Date issued: July 2021
Review date: July 2023
Many cancer treatments can result in changes to your sense of taste. You may find that foods taste metallic, very sweet or salty, or simply have no flavour at all. This can have a big impact on appetite and enjoyment of food. Maintaining a good diet after treatment is vital for your recovery. This leaflet aims to provide advice and ideas on how to enhance the taste and enjoyment of the food you eat. There is a glossary in the back for any words you may not have heard before.
The Science of Taste
Normally, we associate taste with our tongue. In fact, our tongue only gives us five basic tastes: sweet, sour, salty, bitter and umami (savoury). There are many more flavours beyond these five, and our ability to perceive them is mostly due to smell. We can detect odours not just from sniffing food but also by chewing to release aromas that travel to the nose. When we swallow, these aromas are pushed further up to the nose, giving us even more flavour.
The sensation of the food in the mouth also contributes to flavour. The texture (chewy, creamy, crunchy, sticky etc.) makes a big difference to your enjoyment of food. Think about how some people like crunchy, dry toast whilst others prefer it soft and soaked in butter. These personal preferences will have an impact on our eating experience.
Saliva also plays a role in our perception of taste, by dissolving taste substances and transporting them to taste receptors. Dry mouth can be a major side effect of cancer treatment, preventing taste substances being dissolved or transported efficiently.
Some foods can create sensations in the mouth/nose by stimulating the trigeminal nerve. This gives you the feeling of burning or cooling, even though the temperature of the food is not altered. Think about how mustard tastes hot, yet mint tastes cold. The temperature of the food is not altered, only your body’s perception of it.
With so many factors influencing taste, it is understandable why every person’s recovery of taste is so different. What works for one person may not work for another. It is important to keep experimenting to find flavours, textures and sensations that work for you.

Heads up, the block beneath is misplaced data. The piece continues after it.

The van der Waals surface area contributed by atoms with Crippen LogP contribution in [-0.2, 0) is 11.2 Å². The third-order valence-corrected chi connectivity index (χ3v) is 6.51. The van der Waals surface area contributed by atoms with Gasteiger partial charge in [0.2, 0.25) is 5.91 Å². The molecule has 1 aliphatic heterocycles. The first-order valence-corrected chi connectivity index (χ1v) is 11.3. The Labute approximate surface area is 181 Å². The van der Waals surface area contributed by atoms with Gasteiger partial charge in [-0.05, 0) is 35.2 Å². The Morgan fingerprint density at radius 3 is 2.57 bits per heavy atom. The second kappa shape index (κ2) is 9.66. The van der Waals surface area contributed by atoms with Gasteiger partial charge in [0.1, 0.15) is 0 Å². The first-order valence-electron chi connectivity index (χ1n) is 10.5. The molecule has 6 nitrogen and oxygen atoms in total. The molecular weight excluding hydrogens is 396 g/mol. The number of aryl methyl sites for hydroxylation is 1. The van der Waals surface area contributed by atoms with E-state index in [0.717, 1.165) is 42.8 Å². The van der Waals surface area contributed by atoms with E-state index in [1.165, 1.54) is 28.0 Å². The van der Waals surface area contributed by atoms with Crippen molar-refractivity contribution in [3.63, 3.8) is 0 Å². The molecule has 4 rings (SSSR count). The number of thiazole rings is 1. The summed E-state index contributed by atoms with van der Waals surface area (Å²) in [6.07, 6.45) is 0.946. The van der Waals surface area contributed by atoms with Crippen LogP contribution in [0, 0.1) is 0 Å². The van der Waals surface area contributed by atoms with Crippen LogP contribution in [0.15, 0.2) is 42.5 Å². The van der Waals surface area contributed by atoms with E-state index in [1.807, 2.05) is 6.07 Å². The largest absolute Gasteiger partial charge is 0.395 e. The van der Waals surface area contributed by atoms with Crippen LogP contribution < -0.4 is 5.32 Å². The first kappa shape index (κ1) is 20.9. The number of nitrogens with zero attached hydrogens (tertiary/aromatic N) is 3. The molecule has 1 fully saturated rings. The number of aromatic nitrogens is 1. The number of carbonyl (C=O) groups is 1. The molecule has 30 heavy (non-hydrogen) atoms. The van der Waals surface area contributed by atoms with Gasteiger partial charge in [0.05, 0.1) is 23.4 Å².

You may not have come across the term ‘umami’ before. Umami is a Japanese word roughly meaning ‘deliciousness’, and is best described as ‘intensely savoury’. Think soy sauce, parmesan cheese, Marmite, bacon. It also is found in peas, mushrooms, and tomatoes.
There are two types of umami, combining the two types can make for the tastiest dishes. This is called synergistic umami; examples of this are bacon and eggs, cheese and ham, chicken and mushroom. The use of umami in a dish can enhance the other basic tastes (sweet, sour, salty, bitter) and also stimulate saliva production. This makes it the most important flavour for the enjoyment of food.
Tips for Taste
The following tips are general suggestions for anyone struggling with taste changes:
- Try to keep your mouth clean and fresh, especially before and after your meals. Try cleaning your teeth with non-flavoured toothpaste and a soft toothbrush before meals to clear your palate.
- If you struggle with lack of saliva, experiment with different dry mouth products or take small sips of fluid whilst eating. Fizzy waters can be refreshing. Always have a sauce or gravy with your meal.
- Plastic or wooden cutlery may help with metallic tastes. You may also want to avoid tinned foods. Pineapple can help eliminate metallic tastes but be careful if your mouth is sore.
- If the smell of food is off-putting, choose cold foods such as thinly-sliced cooked meats, cereals or pasta/potato salads.
- Make your food look appetising and eat in a relaxing environment. If large portions are overwhelming, use a small plate, you can always go back for a second helping later on.
- Vegetarian alternatives such as tofu or meat-replacement products (e.g. Quorn) are often easier to chew than meat and take on flavours well.
Foods to Enhance Taste
The following ingredients can be added to your regular dishes to enhance taste. Not all suggestions will be suitable for you but don’t be afraid to experiment. You may find that things you didn’t like before have now suddenly become your secret weapon!
- Garlic/black garlic/ginger*
- Spices: ground cumin or coriander, garam masala, turmeric, smoky paprika, garlic or onion powder
- Herbs: mint, parsley, coriander, basil, rosemary
- Cheeses: parmesan, Stilton, mature cheddar, feta
- Rose harissa*
- Sherry vinegar*
- Lemon/lime juice and zest*
- Soy sauce/Worcestershire sauce
- Tomato sauce*
- Mushrooms (particularly shitake mushrooms)
- Caramelised or roasted onions
- Sundried tomatoes*
- Bacon/cured meats
- Miso paste
- Umami paste
- Maple syrup/honey
- Peanut butter